• 7. Two surfaces Sternocostal surface is formed mainly by the right atrium and right ventricle, and a lesser portion of its left is formed by the left auricle and ventricle. It is directed forwards and upwards Diaphragmatic surface is formed by the ventricles- chiefly the left ventricle, directed backwards and downwards, and rests upon the central tendon of the diaphragm Three borders Right border-vertical, is formed entirely by right atrium Left border-round, is mainly formed by the left ventricle and partly by the left auricle Inferior border-horizontal, is formed by the right ventricle and cardiac apex Lecture on Anatomy of the Heart ( drnnamanisamuel@gmail.com)
  • 8. Four grooves Coronary sulcus (circular sulcus) which marks the division between atria and ventricles, contains the trunks of the coronary vessels and completely encircles the heart Interatrial groove -separates the two atria and is hidden by pulmonary trunk and aorta in front Interventricular grooves - anterior and posterior, mark the division between ventricles (which separates the RV from the LV), the two grooves extend from the base of the ventricular portion to a notch called: the cardiac apical incisure Lecture on Anatomy of the Heart ( drnnamanisamuel@gmail.com)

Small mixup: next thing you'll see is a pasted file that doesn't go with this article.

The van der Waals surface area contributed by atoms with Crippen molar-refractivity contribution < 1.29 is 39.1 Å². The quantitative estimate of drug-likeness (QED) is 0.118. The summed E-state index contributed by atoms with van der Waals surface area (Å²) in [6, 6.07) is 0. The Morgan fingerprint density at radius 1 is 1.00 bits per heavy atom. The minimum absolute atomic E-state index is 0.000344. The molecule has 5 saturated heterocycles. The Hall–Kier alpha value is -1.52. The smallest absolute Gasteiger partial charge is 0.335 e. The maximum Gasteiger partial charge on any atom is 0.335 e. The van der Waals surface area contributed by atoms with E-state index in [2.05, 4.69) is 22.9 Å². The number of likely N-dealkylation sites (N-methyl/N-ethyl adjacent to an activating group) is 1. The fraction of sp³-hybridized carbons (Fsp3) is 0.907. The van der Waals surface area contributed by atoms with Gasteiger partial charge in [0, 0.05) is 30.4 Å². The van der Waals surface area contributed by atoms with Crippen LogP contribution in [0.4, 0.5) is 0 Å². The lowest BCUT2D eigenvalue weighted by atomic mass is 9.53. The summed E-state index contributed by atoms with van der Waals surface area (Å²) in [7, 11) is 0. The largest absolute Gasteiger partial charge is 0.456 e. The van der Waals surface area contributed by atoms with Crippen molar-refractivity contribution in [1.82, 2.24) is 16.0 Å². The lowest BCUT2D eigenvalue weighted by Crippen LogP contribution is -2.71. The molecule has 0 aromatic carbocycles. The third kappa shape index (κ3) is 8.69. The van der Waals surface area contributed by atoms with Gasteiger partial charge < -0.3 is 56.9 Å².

• 9. COVERING OF THE HEART Pericardium – a double-walled sac around the heart Composed of: A superficial fibrous pericardium A deep two-layer serous pericardium The parietal layer lines the internal surface of the fibrous pericardium The visceral layer or epicardium lines the surface of the heart They are separated by the fluid-filled pericardial cavity called the pericardial cavity Protects and anchors the heart Prevents overfilling of the heart with blood Allows for the heart to work in a relatively friction-free environment Lecture on Anatomy of the Heart ( drnnamanisamuel@gmail.com)